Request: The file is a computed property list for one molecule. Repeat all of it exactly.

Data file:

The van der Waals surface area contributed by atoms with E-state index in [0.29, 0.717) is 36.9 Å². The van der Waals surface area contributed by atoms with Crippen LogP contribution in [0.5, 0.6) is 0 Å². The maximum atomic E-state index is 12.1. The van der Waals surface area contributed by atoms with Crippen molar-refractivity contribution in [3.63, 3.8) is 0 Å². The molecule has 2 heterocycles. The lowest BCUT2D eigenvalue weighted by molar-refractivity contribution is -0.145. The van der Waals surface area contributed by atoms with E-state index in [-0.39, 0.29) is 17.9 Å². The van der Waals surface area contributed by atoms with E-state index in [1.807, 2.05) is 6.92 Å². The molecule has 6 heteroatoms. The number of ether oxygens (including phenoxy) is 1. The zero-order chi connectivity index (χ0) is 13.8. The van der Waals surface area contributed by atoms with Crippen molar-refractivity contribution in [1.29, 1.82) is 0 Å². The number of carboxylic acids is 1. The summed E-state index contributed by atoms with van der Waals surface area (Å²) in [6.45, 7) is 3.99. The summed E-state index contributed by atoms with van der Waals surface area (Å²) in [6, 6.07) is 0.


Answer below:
The van der Waals surface area contributed by atoms with E-state index in [0.29, 0.717) is 36.9 Å². The van der Waals surface area contributed by atoms with Crippen LogP contribution in [0.5, 0.6) is 0 Å². The maximum atomic E-state index is 12.1. The van der Waals surface area contributed by atoms with Crippen molar-refractivity contribution in [3.63, 3.8) is 0 Å². The molecule has 2 heterocycles. The lowest BCUT2D eigenvalue weighted by molar-refractivity contribution is -0.145. The van der Waals surface area contributed by atoms with E-state index in [-0.39, 0.29) is 17.9 Å². The van der Waals surface area contributed by atoms with E-state index in [1.807, 2.05) is 6.92 Å². The molecule has 6 heteroatoms. The number of ether oxygens (including phenoxy) is 1. The zero-order chi connectivity index (χ0) is 13.8. The van der Waals surface area contributed by atoms with Crippen molar-refractivity contribution in [1.29, 1.82) is 0 Å². The number of carboxylic acids is 1. The summed E-state index contributed by atoms with van der Waals surface area (Å²) in [6.45, 7) is 3.99. The summed E-state index contributed by atoms with van der Waals surface area (Å²) in [6, 6.07) is 0.